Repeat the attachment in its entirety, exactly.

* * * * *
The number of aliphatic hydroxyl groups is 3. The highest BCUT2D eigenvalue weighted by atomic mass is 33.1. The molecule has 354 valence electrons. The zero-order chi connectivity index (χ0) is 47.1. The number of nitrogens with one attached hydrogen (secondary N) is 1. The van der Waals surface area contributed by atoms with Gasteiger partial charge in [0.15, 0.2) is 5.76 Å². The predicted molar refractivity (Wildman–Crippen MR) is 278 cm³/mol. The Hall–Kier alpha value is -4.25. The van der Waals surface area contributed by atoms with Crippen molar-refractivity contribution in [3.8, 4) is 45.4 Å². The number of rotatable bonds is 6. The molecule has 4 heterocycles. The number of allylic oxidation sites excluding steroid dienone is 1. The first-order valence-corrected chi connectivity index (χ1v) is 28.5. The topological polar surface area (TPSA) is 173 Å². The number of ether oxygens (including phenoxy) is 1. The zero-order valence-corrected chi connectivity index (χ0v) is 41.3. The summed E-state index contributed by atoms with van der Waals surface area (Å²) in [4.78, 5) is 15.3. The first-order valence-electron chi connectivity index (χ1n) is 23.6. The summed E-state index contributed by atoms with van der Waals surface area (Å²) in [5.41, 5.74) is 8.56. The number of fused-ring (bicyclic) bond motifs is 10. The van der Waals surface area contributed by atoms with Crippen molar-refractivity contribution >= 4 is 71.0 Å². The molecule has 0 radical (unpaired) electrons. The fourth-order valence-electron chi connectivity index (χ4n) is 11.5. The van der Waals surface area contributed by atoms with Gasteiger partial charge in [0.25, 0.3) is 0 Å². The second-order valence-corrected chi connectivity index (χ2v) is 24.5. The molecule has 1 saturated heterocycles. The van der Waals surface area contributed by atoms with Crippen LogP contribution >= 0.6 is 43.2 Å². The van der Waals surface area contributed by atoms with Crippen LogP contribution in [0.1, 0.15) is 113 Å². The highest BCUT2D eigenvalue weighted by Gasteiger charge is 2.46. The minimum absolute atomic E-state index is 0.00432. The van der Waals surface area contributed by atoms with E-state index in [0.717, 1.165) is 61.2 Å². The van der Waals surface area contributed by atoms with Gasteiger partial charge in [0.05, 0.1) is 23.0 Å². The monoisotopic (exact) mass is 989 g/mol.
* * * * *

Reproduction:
The number of aliphatic hydroxyl groups is 3. The highest BCUT2D eigenvalue weighted by atomic mass is 33.1. The molecule has 354 valence electrons. The zero-order chi connectivity index (χ0) is 47.1. The number of nitrogens with one attached hydrogen (secondary N) is 1. The van der Waals surface area contributed by atoms with Gasteiger partial charge in [0.15, 0.2) is 5.76 Å². The predicted molar refractivity (Wildman–Crippen MR) is 278 cm³/mol. The Hall–Kier alpha value is -4.25. The van der Waals surface area contributed by atoms with Crippen molar-refractivity contribution in [3.8, 4) is 45.4 Å². The number of rotatable bonds is 6. The molecule has 4 heterocycles. The number of allylic oxidation sites excluding steroid dienone is 1. The first-order valence-corrected chi connectivity index (χ1v) is 28.5. The topological polar surface area (TPSA) is 173 Å². The number of ether oxygens (including phenoxy) is 1. The zero-order valence-corrected chi connectivity index (χ0v) is 41.3. The summed E-state index contributed by atoms with van der Waals surface area (Å²) in [4.78, 5) is 15.3. The first-order valence-electron chi connectivity index (χ1n) is 23.6. The summed E-state index contributed by atoms with van der Waals surface area (Å²) in [5.41, 5.74) is 8.56. The number of fused-ring (bicyclic) bond motifs is 10. The van der Waals surface area contributed by atoms with Crippen molar-refractivity contribution >= 4 is 71.0 Å². The molecule has 0 radical (unpaired) electrons. The fourth-order valence-electron chi connectivity index (χ4n) is 11.5. The van der Waals surface area contributed by atoms with Gasteiger partial charge in [0.25, 0.3) is 0 Å². The second-order valence-corrected chi connectivity index (χ2v) is 24.5. The molecule has 1 saturated heterocycles. The van der Waals surface area contributed by atoms with Crippen LogP contribution >= 0.6 is 43.2 Å². The van der Waals surface area contributed by atoms with Crippen LogP contribution in [0.1, 0.15) is 113 Å². The highest BCUT2D eigenvalue weighted by Gasteiger charge is 2.46. The minimum absolute atomic E-state index is 0.00432. The van der Waals surface area contributed by atoms with E-state index in [0.717, 1.165) is 61.2 Å². The van der Waals surface area contributed by atoms with Gasteiger partial charge in [0.05, 0.1) is 23.0 Å². The monoisotopic (exact) mass is 989 g/mol.